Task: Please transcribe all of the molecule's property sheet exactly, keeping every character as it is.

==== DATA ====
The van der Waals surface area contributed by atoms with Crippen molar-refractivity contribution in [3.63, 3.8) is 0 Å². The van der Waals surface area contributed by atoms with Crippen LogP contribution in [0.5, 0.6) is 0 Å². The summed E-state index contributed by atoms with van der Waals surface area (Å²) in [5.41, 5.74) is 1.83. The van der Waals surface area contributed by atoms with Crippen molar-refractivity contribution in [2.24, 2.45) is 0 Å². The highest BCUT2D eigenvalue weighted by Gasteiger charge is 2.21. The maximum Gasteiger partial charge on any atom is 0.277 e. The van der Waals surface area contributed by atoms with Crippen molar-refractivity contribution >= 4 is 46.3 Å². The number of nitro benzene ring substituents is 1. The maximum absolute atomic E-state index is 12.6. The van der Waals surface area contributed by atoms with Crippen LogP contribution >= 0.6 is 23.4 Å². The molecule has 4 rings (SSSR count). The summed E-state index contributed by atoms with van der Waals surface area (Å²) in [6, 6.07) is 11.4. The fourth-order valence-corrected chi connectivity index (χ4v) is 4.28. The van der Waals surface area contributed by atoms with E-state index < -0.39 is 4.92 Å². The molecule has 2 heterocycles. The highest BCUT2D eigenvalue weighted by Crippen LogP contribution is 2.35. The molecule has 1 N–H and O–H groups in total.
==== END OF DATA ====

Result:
The van der Waals surface area contributed by atoms with Crippen molar-refractivity contribution in [3.63, 3.8) is 0 Å². The van der Waals surface area contributed by atoms with Crippen LogP contribution in [0.5, 0.6) is 0 Å². The summed E-state index contributed by atoms with van der Waals surface area (Å²) in [5.41, 5.74) is 1.83. The van der Waals surface area contributed by atoms with Crippen molar-refractivity contribution in [2.24, 2.45) is 0 Å². The highest BCUT2D eigenvalue weighted by Gasteiger charge is 2.21. The maximum Gasteiger partial charge on any atom is 0.277 e. The van der Waals surface area contributed by atoms with Crippen molar-refractivity contribution >= 4 is 46.3 Å². The number of nitro benzene ring substituents is 1. The maximum absolute atomic E-state index is 12.6. The van der Waals surface area contributed by atoms with Crippen LogP contribution >= 0.6 is 23.4 Å². The molecule has 4 rings (SSSR count). The summed E-state index contributed by atoms with van der Waals surface area (Å²) in [6, 6.07) is 11.4. The fourth-order valence-corrected chi connectivity index (χ4v) is 4.28. The van der Waals surface area contributed by atoms with E-state index < -0.39 is 4.92 Å². The molecule has 2 heterocycles. The highest BCUT2D eigenvalue weighted by Crippen LogP contribution is 2.35. The molecule has 1 N–H and O–H groups in total.